The first is that you can match the meaning of the character’s name to a quality you’d like them to embody. The second is that you can match the meaning of the character’s name to the opposite of who they are. Both are valuable and interesting for different reasons.
A good example of the latter is Flora Belle Buckman from Flora & Ulysses by Kate DiCamillo. Her mother is a romance writer, and though Flora Belle cannot imagine anything worse than a romance novel, she has this utterly romantic name that means “beautiful flower.” This works because Flora & Ulysses is actually a sort of love story between a ten-year-old girl and a poetry-writing squirrel. (My heart!)
A good example of the former is Ava from The Strange and Beautiful Sorrows of Ava Lavender by Leslye Walton. Ava is a human girl born with wings, and her name means “bird” in Latin.
A name is a poem, a hint, an insight. It can be a private joke the author has with herself or an indication of a character’s position in her world. It can tease, reveal, strengthen, shift, and scream.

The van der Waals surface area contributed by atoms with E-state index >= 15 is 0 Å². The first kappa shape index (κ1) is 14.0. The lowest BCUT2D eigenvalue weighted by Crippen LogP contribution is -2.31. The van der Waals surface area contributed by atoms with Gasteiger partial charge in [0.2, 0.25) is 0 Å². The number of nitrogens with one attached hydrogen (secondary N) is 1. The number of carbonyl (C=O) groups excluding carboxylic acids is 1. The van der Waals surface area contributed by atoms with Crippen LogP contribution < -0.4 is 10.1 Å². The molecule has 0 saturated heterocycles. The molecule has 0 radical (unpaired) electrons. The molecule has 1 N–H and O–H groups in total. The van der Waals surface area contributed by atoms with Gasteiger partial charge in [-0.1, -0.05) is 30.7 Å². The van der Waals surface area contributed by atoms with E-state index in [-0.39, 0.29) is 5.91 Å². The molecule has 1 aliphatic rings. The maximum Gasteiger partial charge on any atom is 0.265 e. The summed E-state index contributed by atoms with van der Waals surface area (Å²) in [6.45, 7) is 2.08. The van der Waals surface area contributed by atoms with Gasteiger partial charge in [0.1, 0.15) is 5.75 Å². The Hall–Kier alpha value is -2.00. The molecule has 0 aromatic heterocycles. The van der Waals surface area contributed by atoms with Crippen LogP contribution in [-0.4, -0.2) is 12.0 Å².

Names are important.
Use them wisely. Play around with them. Most of all, choose a name that fits your character like a well-worn glove.
(Great, now I want to name one of my characters Glove.)
(For the record, I blame you.)
Hayley Chewins grew up in Cape Town, South Africa, in a house so full of books that she learnt to read by accident. Hayley studied classical voice for a year before switching to a degree in English Literature and Italian and holds an MA in Writing for Young People from Bath Spa University. She lives in Johannesburg, South Africa, in a house full of art and music and colour, with her husband and a very small poodle. She believes in two things above all else: the magic of love, and the heroism of sisters. Her debut novel, a middle grade fantasy called The Turnaway Girls, will release from Candlewick and Walker Books in October 2018.
Header image artwork by Laura Hollingsworth.